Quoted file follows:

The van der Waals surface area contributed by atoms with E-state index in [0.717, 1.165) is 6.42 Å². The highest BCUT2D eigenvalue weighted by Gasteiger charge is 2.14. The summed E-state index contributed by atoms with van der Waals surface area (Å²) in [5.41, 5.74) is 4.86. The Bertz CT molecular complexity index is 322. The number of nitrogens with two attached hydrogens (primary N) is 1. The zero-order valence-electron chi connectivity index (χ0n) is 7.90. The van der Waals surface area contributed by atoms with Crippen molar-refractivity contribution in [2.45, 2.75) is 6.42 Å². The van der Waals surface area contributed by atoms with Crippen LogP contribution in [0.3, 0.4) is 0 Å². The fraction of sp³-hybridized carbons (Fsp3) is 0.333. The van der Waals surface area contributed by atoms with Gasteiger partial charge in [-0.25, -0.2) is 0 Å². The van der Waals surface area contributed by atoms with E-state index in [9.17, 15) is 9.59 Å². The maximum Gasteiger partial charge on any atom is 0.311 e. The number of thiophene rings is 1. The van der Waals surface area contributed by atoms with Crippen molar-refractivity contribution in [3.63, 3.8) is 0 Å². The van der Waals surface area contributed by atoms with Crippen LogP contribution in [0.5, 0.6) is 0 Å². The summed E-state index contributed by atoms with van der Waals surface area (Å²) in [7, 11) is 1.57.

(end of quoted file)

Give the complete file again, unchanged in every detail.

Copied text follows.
The van der Waals surface area contributed by atoms with E-state index in [0.717, 1.165) is 6.42 Å². The highest BCUT2D eigenvalue weighted by Gasteiger charge is 2.14. The summed E-state index contributed by atoms with van der Waals surface area (Å²) in [5.41, 5.74) is 4.86. The Bertz CT molecular complexity index is 322. The number of nitrogens with two attached hydrogens (primary N) is 1. The zero-order valence-electron chi connectivity index (χ0n) is 7.90. The van der Waals surface area contributed by atoms with Crippen molar-refractivity contribution in [2.45, 2.75) is 6.42 Å². The van der Waals surface area contributed by atoms with Crippen LogP contribution in [0.3, 0.4) is 0 Å². The fraction of sp³-hybridized carbons (Fsp3) is 0.333. The van der Waals surface area contributed by atoms with Gasteiger partial charge in [-0.25, -0.2) is 0 Å². The van der Waals surface area contributed by atoms with E-state index in [9.17, 15) is 9.59 Å². The maximum Gasteiger partial charge on any atom is 0.311 e. The number of thiophene rings is 1. The van der Waals surface area contributed by atoms with Crippen molar-refractivity contribution in [3.63, 3.8) is 0 Å². The van der Waals surface area contributed by atoms with Crippen LogP contribution in [0.5, 0.6) is 0 Å². The summed E-state index contributed by atoms with van der Waals surface area (Å²) in [7, 11) is 1.57.